Agriculture and Food
Farm shop reaps record sales as we shop local in lockdown
An already popular farm shop nestled in the Gloucestershire countryside has described how it did not so much ‘pivot’ as positively pirouette as sales went into a heady upward spiral through lockdown.
A combination of busy supermarkets, anxiety over in-door spaces, its own fantastic selection of vegetables, fruit, flowers and plants and more sent the business into overdrive.
Stancombe Beech Farm Shop, at Bisley, supports two families and usually expects a steady flow of customersthrough the summer – but it has never seen an appetite for fresh produce and gardening products in all their formsas it has seen in recent weeks.
“When lockdown hit we thought people would stop coming in,” said Keith Dickenson, who runs the 55-plus acre farm with his brother, Ashley.
Sunflower pictures by Gloucestershire photographer Simon Pizzey
“My daughterthought it was a good idea to put a few words onto Facebook about us doing a home delivery and collection service to hel things along.
“We didn’t know what to expect. By the morning it had gone crazy and we had to take the post down.”
It was not just food – as people spent more time at home the yearning to garden took over. The farm shops wide selection of bedding plants, and compost became a major draw.
And the farm’s honey – from its 150 hives - became extremely popular as people searched out natural remedies for anything resembling a cough, or perhaps just something tasty for their toast.
It was all hands to the pumps, with daughter Rebecca and Ashley’s daughters Libby and Maria helping make things possible.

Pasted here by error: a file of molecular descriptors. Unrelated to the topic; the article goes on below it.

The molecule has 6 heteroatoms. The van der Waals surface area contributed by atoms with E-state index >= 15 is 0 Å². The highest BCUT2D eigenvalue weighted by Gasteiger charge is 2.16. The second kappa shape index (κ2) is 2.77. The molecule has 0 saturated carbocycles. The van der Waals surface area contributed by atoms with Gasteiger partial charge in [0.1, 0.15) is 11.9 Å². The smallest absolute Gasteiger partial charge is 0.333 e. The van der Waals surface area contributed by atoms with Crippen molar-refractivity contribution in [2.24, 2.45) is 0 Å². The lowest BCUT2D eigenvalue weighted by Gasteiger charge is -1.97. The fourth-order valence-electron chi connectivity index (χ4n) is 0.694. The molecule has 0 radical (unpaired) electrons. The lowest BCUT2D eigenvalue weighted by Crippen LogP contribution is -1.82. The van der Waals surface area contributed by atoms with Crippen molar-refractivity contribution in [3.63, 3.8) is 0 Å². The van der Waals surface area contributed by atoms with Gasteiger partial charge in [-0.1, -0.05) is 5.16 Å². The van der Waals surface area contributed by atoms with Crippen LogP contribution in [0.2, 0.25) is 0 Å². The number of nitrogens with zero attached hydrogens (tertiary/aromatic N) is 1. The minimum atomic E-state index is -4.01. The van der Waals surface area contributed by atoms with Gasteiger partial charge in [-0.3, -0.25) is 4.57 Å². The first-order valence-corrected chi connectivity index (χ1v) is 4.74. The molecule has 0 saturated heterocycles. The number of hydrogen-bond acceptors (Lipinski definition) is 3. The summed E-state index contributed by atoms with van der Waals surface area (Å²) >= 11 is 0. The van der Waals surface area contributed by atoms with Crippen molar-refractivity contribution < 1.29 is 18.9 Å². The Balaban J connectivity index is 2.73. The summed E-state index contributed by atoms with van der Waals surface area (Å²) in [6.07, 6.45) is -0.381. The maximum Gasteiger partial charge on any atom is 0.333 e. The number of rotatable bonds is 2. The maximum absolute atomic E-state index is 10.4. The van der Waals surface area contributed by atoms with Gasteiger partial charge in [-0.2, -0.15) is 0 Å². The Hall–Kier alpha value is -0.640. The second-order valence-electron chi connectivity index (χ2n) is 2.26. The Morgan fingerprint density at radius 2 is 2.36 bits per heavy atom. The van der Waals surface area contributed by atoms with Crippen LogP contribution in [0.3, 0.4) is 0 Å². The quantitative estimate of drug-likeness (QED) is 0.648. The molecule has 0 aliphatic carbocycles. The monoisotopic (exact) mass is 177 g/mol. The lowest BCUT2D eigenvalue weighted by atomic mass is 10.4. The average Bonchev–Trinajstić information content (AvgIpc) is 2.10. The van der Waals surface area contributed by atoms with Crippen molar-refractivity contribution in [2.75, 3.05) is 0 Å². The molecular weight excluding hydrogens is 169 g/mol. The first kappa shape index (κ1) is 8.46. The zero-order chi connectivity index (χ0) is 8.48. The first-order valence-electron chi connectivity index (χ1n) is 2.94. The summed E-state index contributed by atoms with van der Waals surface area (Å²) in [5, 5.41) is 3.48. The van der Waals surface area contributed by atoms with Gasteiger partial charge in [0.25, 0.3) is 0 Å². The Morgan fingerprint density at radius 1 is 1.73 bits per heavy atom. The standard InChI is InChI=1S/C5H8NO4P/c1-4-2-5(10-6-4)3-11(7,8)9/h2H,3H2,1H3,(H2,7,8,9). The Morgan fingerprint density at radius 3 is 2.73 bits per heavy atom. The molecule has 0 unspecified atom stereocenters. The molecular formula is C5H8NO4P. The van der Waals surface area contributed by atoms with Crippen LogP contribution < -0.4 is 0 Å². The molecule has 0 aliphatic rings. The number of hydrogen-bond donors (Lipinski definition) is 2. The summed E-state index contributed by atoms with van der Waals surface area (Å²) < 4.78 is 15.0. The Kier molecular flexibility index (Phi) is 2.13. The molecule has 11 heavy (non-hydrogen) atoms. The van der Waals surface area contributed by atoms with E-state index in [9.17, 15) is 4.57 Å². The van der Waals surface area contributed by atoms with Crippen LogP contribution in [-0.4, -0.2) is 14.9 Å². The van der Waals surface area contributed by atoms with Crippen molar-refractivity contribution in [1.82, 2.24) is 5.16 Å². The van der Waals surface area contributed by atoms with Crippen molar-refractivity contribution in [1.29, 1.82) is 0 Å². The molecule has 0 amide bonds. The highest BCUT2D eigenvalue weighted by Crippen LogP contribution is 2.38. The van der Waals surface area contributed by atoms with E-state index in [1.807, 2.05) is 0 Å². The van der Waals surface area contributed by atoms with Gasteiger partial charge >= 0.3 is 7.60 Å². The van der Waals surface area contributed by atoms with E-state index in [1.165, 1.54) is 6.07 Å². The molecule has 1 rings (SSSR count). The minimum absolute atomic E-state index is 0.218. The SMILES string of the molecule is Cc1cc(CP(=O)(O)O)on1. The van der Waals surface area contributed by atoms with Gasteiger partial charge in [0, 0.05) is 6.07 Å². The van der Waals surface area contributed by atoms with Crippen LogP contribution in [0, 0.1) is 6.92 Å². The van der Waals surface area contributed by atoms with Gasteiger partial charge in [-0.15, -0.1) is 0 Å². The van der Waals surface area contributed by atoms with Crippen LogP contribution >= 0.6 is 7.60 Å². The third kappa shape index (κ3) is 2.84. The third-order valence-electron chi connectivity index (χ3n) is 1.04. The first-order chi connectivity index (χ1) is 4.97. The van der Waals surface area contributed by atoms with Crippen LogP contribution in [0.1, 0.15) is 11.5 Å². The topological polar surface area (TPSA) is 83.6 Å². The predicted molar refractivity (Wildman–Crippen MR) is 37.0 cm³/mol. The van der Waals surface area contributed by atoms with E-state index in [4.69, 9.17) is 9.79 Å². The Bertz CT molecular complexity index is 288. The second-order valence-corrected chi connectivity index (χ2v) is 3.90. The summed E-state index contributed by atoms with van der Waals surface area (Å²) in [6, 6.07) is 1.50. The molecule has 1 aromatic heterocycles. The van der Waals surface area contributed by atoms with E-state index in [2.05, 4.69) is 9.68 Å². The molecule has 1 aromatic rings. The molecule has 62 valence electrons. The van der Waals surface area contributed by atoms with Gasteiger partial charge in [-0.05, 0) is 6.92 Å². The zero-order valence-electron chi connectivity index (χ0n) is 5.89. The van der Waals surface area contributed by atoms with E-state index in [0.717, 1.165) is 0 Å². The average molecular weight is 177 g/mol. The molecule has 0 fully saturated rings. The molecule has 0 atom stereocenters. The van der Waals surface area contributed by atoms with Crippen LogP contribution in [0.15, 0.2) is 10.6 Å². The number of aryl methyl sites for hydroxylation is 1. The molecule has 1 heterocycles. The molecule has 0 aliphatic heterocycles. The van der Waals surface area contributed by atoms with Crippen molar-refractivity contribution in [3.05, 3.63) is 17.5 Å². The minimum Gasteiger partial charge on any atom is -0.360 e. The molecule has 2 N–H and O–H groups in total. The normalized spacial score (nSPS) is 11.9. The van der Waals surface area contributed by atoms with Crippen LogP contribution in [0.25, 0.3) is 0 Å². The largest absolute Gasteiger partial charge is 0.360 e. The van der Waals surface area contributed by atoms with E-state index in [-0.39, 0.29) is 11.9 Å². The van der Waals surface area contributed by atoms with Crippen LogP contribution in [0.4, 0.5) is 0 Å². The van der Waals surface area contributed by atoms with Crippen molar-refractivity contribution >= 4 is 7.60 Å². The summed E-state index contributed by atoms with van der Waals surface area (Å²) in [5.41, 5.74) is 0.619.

While all this was going on the two families also had to somehow juggle the arable work that needed doing through the summer months, and manage the upturn in customers.
“We were working seven days a week, 10 hours a day for allthat time,” said Mr Dickenson, who the philosophical way about him of someone who is used to the need to change and respond to the unpredictable.
Stancombe Beech Farm was once a major provider of eggs, until a certain slip of the tongue by former Government minister Edwina Currie. It was forced to destroy thousands of its eggs for a base price, and finally shifted its business entirely out of the sector when bird flu threatened.
Supermarkets which opened in the last decade in nearby Stroud decimated trade too.
There is nothing to say so in his voice, but you wonder whether the 52-year-old takes a little pleasure from the family business once more becoming the go-to shopping experience through the crisis over its big brand hits archnemeses.
Hours remain 8am to 1pm Monday to Saturday, and 9am to 12.30pm on Sunday, as well as2pm to 5.30pm on Thursday and Friday.
It knows it could open more, and as people return to workthey will not be unable to make thosetimes, but the Dickensons hope they will keep some of those customers they have so enjoyed having.
In the meantime, not least because its annual sunflowers display is in full bloom, it is all smiles at what was one of the Five Valleys best kept secrets.